Regular readers of my blog know how much I love trees. The simple act of planting a tree is one of the most valuable things you can do for the planet. One of my first blog posts ever (in 2013) was about treehouses. In 2015, it upset me to learn Caltrans was cutting down mature trees to make way for freeway expansion.
So I was happy to hear about plans to protect the health of Balboa Park’s huge Moreton Bay Fig tree next to the Natural History Museum. This tree and I go back a long way. One of my only real jobs before opening Good Earth Plants was working for the Natural History Museum, where I took admission tickets. I was in school at the time, and for one of my art classes, I drew the winding roots of the tree.
The tree is in great health at 104 years old, but its roots are a little fragile. The Friends of Balboa Park is proposing to build a viewing platform around the tree to protect it while giving people access to the tree (and getting rid of an ugly chain link fence). Right now, the tree is fenced off. Visitors are kept 65 foot away from the base of the tree. 2020 UPDATE: The plan is still in place but on hold due to cost and labor issues.
If you’ve lived in San Diego a long time, you might remember climbing around the tree’s roots and lower branches. But we loved the tree nearly to death and in 1989 people were no longer allowed close to the tree.
This fig is San Diego’s biggest and most popular tree. It’s nearly the biggest Moreton Bay Fig tree in the entire state of California at 78 feet tall, with a canopy of 123 feet across. The other big ones are in Santa Barbara and Glendora.
But it’s not the biggest tree in the world or even in California. Most of us know the largest individual trees by total volume are the giant sequoias in Northern California. Their average height is TRIPLE the height of Balboa Park’s big fig. Their average is between 230 and 279 feet high, and 20 feet in diameter. The largest single sequoia standing is the General Sherman tree – 275 feet high. It weighs well over four million pounds, and it’s estimated to be between 2,300 and 2,700 years old.
Coast redwood trees found along our Pacific coast are actually taller with an average height of 350 feet, but they aren’t as large in volume. One single tree, called the Hyperion tree, is a stunning 380.3 feet high. How do we know? A couple of Humboldt State University ecologists climbed and measured it!
Conifers also grow to be extremely large trees. The Montezuma Cypress, the national tree of Mexico, is the thickest tree. The single thickest tree is called the Arbol del Tule, located on the grounds of a Catholic Church in Oaxaca, with a diameter of 48 feet at five feet above the ground. It is considered a sacred tree.
Any of these trees would dwarf the world’s largest animal the blue whale. They weigh only one-sixteenth of an average giant sequoia or redwood.
If you consider volume, giant banyan trees in India can also claim to be the world’s largest trees. Banyan trees have networks of interconnected stems and branches which propagate from an original tree, and drop new trunks and root across huge areas. The canopy can cover a very large area. The single largest banyan tree, Thimmamma Marrimanu, covers 19,107 square meters – that’s four and three quarter acres.
How about some other examples of big plant bragging rights?
The longest vine is “Rattan Manua,” a member of the palm family found in Malaysia and Indonesia. One single stem in the Bogor Botanic Garden in Java is 787 feet long.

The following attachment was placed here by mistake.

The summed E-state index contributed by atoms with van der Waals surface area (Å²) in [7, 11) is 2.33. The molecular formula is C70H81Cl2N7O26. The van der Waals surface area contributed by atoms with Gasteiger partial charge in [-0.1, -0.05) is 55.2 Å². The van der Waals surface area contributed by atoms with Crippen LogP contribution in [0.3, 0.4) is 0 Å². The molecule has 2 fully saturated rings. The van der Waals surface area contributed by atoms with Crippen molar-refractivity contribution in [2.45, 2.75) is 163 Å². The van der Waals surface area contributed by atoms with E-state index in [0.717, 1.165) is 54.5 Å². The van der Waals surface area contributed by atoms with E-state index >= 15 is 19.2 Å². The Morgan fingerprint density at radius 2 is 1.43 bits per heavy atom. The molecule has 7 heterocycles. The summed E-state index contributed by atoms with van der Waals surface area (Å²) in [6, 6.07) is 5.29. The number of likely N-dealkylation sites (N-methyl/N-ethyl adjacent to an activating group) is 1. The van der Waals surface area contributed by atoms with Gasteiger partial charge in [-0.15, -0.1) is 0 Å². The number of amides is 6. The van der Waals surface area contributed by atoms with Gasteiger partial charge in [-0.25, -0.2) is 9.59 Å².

The largest flower is Rafflesia arnoldii. They can reach a diameter of three feet, and weigh 25 pounds each. While it may be impressive, it isn’t something you would ever consider presenting in a bouquet. These flowers have a horrible odor nearly as big as the flower. This is why they are also called the “Stinking Corpse Lily.” It serves a purpose by attracting pollinating insects which love it. These are an endangered plant species and efforts are being made in their native habitats in Sumatra to protect them.
See this video of an expedition to find these flowers – you won’t be disappointed.
The largest organism in the entire world isn’t a plant – or an animal. It’s the honey fungus. We used to classify fungi as plants because they grow out of the soil and have hard cell walls. But now they are considered their own kingdom and more closely related to animals than plants.
The honey fungus grows in the Pacific Northwest, in huge colonies. They are considered a menace, because they can colonize huge areas and completely destroy plant life in their path. You can see the clumps of golden brown mushrooms above ground around tree trunks. People sometimes gather and eat these like mushrooms.
Honey fungus colonize and often kill a variety of trees and woody plants by spreading rootlike rhizomorphs below the surface, looking for new hosts to infest. There is a single honey fungus covering 2.4 miles in the Blue Mountains of Oregon, which wins the prize as the largest single living organism on Earth.
For sheer majesty and inspiration, give me a tree. Looking at a tree is looking back into history. Recent studies show simply viewing trees can reduce stress levels and even lower blood pressure. Trees represent strength, stability, and optimism. As billionaire investor Warren Buffett once said, “Someone is sitting in the shade today because someone planted a tree a long time ago.”
UPDATE: Since we wrote this original blog, our readers pointed out that we MISSED an important entry! While Giant Sequoias are the world’s tallest trees and largest individual trees, the single largest plant by volume is the spectacular Pando forest of aspens in Utah. We followed up with a blog post all about these trees, too. You can read it here.
Pando is struggling to survive. It is risk from climate change and overgrazing. But there is still time to save it. See the latest in this report from the PBS News Hour.